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This year’s class of 284 STAR students was honored Thursday during the Mississippi Economic Council’s Education Celebration at the Jackson Convention Complex.

The Student-Teacher Achievement Recognition (STAR) Program, sponsored by the Mississippi Economic Council and its M.B. Swayze Foundation, encourages scholastic achievement among the state’s high school students and recognizes outstanding teachers.

To receive a STAR, a student must be completing his or her last year of work at an accredited public or private high school or post-secondary institution and must be eligible to receive a diploma in the current school year. The student must have an overall ACT composite score of at least 25 and an overall average of 93 or above in selected subjects in the ninth, 10th, 11th, and first-semester 12th grades.

Morgan Dunnigan, a senior at St. Andrews Episcopal School in Ridgeland, is a 2017 STAR student.

“I scored a 35 on my ACT (one point shy of the top grade),” said Dunnigan, who plans to attend Davidson College in North Carolina to study economics this fall.

At a young age, Dunnigan became paralyzed from the neck down after suffering a spinal cord injury. One of her biggest criteria in searching for schools was accessible dormitories and institutions with flat lands to better use her wheelchair.

Each of the top 20 STAR Students — ALL-STAR Scholastic Scholars — received a $1,000 scholarship. The top three students this year are Andy Zhao of the Mississippi School for Mathematics and Science, who received a $24,000 scholarship, Allen Yang Huang of Oak Grove High School, $20,000 scholarship, and Benjamin W. Roberson of Jackson Preparatory School, $16,000. Scholarships are provided by the Kelly Gene Cook Sr. Charitable Foundation Inc.

Each STAR student designates a elementary or secondary classroom teacher who has made the greatest contribution to the student’s scholastic achievement. ALL-STAR teachers receive $500 each; teachers selected by the top three students receive $1,000 each.

Vicki F. Shirley of Corinth Academic and Performance Arts High School and John Scott Applegate of Saint Andrew’s Episcopal School were named to the the STAR Hall of Fame, which honors teachers who have been named STAR Teacher 10 separate years. Seventy-six teachers have been inducted into the Hall of Fame since 1985.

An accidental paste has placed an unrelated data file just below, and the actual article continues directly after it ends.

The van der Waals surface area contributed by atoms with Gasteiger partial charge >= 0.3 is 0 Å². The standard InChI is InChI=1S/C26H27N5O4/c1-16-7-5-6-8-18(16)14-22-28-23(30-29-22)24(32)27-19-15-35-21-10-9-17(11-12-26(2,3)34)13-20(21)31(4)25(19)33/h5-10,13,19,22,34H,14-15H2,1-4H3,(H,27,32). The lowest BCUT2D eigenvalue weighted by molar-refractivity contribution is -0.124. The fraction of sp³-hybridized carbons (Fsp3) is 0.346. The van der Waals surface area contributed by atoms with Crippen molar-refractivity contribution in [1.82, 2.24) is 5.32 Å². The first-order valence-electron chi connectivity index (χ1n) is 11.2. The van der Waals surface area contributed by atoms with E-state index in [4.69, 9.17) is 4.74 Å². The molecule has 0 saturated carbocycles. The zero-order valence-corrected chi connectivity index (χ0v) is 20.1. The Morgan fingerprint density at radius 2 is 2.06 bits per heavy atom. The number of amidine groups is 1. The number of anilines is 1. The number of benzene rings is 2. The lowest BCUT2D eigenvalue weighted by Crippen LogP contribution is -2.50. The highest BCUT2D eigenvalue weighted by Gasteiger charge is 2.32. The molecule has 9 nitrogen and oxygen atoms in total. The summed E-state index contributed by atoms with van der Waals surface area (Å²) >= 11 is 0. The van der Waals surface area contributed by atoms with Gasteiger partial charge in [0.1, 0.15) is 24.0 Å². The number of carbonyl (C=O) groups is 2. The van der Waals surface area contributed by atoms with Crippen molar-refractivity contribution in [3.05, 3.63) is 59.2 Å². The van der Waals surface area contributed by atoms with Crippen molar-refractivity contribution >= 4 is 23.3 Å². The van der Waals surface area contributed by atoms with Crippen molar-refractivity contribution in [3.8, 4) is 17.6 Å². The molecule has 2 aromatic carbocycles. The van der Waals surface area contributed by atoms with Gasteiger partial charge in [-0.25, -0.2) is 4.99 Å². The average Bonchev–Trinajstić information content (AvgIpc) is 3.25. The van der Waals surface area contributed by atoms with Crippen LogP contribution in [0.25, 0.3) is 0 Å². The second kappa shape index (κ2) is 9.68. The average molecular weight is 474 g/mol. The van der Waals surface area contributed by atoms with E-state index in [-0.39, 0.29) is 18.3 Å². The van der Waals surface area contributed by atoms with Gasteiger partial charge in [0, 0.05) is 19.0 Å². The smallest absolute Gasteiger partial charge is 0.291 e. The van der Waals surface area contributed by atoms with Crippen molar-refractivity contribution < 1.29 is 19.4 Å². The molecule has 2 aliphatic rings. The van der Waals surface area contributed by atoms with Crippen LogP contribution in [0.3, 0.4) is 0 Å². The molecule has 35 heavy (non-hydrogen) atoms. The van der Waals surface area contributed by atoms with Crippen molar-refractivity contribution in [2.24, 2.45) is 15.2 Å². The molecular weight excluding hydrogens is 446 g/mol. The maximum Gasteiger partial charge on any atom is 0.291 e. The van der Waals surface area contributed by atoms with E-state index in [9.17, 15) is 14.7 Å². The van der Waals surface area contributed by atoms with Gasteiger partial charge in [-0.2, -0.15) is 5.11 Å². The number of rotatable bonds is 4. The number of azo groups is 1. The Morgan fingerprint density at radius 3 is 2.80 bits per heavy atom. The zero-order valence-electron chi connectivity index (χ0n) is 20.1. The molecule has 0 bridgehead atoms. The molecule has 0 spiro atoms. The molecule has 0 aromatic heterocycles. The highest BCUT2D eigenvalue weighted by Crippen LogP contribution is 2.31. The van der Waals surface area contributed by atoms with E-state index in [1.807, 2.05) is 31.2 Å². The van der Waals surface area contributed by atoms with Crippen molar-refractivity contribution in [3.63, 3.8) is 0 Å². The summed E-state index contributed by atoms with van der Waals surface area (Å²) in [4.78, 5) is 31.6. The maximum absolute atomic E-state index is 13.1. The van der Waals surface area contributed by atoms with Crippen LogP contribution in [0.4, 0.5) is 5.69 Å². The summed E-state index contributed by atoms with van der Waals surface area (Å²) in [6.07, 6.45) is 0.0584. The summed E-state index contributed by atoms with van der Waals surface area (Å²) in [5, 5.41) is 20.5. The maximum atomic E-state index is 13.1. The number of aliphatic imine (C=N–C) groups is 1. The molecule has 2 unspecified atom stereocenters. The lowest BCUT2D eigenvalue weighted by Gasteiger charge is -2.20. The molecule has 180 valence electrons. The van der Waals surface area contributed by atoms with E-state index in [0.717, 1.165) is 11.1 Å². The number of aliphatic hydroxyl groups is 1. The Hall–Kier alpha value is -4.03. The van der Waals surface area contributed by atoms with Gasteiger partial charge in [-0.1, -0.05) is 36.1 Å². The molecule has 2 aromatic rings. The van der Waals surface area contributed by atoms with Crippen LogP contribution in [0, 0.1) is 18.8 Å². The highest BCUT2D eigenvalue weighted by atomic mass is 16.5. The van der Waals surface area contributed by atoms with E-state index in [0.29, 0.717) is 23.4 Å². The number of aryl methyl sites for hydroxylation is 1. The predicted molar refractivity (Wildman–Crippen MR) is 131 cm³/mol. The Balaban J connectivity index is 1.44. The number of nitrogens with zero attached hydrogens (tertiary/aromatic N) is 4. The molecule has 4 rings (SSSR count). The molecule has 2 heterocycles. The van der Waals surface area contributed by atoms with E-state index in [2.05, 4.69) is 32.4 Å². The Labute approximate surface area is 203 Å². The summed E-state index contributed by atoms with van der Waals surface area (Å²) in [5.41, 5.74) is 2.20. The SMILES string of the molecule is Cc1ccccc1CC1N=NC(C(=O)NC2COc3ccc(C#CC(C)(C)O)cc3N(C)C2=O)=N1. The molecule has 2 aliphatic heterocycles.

Lt. Gov. Tate Reeves was a featured speaker at the Thursday’s event.

“We, Mississippi, can compete with anyone in the country, and in fact we can compete with anyone in the world, if given the opportunity,” he said as looked to the right and left of the dais, where Laura Lee Lewis, Miss Mississippi 2016, and Micheal Simeon, a contestant on the 13th and 14th seasons of American Idol contestant, sat.

Reeves challenged students to “keep in mind the values and to never let anyone put up roadblocks on their success.” He also encouraged students to give back to the community.

David Heath Slade, nominated by Wesley Roberts, is the STAR teacher at Mt. Olive High school. He teaches English and literature.

“It’s got its challenges but it’s worth it when you have kids like Wesley who step up,” said Slade. Wesley is the third consecutive STAR student to represent Mt. Olive High School, and Slade has been nominated each year. Before then, the school hadn’t been recognized in 10 years.

A lot of teachers talk to students as if they aren’t adults, said Slade. His approach has always been “here’s my take now give me your take.”

Mississippi and the nation have failed to show students why education matters, Slade said.

“Three years in a row we’ve seen the lieutenant governor get up and make a big speech,” Slade said. “However, every year I hear about the adequate education being cut.

“I encourage the state reps to do what they promise and to actually support education in this state.” 

This is the 52nd Student-Teacher Achievement Recognition Program.

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Ashley F. G. Norwood, a native of Jackson, earned a bachelor's degree in English from Jackson State University and a master’s degree from the Meek School of Journalism at the University of Mississippi. Norwood, who specializes in multimedia journalism, has been recognized nationally for her documentary film the fly in the buttermilk, which covers the history, perceptions and principles of black Greek-lettered organizations at the University of Mississippi.